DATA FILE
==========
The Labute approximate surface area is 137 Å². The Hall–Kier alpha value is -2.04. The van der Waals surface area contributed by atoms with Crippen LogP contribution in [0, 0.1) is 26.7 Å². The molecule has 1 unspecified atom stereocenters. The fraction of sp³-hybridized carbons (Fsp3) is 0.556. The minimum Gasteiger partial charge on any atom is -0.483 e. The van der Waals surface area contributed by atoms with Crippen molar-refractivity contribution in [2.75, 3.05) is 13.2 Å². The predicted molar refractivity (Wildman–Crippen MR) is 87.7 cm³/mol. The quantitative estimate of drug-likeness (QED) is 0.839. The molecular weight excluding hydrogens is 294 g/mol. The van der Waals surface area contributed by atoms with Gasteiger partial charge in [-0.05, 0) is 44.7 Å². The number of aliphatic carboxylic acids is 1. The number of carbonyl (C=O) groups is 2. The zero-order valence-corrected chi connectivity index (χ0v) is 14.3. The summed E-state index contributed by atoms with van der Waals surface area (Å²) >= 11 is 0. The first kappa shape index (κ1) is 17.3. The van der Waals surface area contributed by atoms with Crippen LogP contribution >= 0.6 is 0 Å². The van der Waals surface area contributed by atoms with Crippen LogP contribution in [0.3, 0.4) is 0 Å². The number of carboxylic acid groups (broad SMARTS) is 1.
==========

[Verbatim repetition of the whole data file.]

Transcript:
The Labute approximate surface area is 137 Å². The Hall–Kier alpha value is -2.04. The van der Waals surface area contributed by atoms with Crippen LogP contribution in [0, 0.1) is 26.7 Å². The molecule has 1 unspecified atom stereocenters. The fraction of sp³-hybridized carbons (Fsp3) is 0.556. The minimum Gasteiger partial charge on any atom is -0.483 e. The van der Waals surface area contributed by atoms with Crippen molar-refractivity contribution in [2.75, 3.05) is 13.2 Å². The predicted molar refractivity (Wildman–Crippen MR) is 87.7 cm³/mol. The quantitative estimate of drug-likeness (QED) is 0.839. The molecular weight excluding hydrogens is 294 g/mol. The van der Waals surface area contributed by atoms with Gasteiger partial charge in [-0.05, 0) is 44.7 Å². The number of aliphatic carboxylic acids is 1. The number of carbonyl (C=O) groups is 2. The zero-order valence-corrected chi connectivity index (χ0v) is 14.3. The summed E-state index contributed by atoms with van der Waals surface area (Å²) >= 11 is 0. The first kappa shape index (κ1) is 17.3. The van der Waals surface area contributed by atoms with Crippen LogP contribution >= 0.6 is 0 Å². The van der Waals surface area contributed by atoms with Crippen LogP contribution in [0.3, 0.4) is 0 Å². The number of carboxylic acid groups (broad SMARTS) is 1.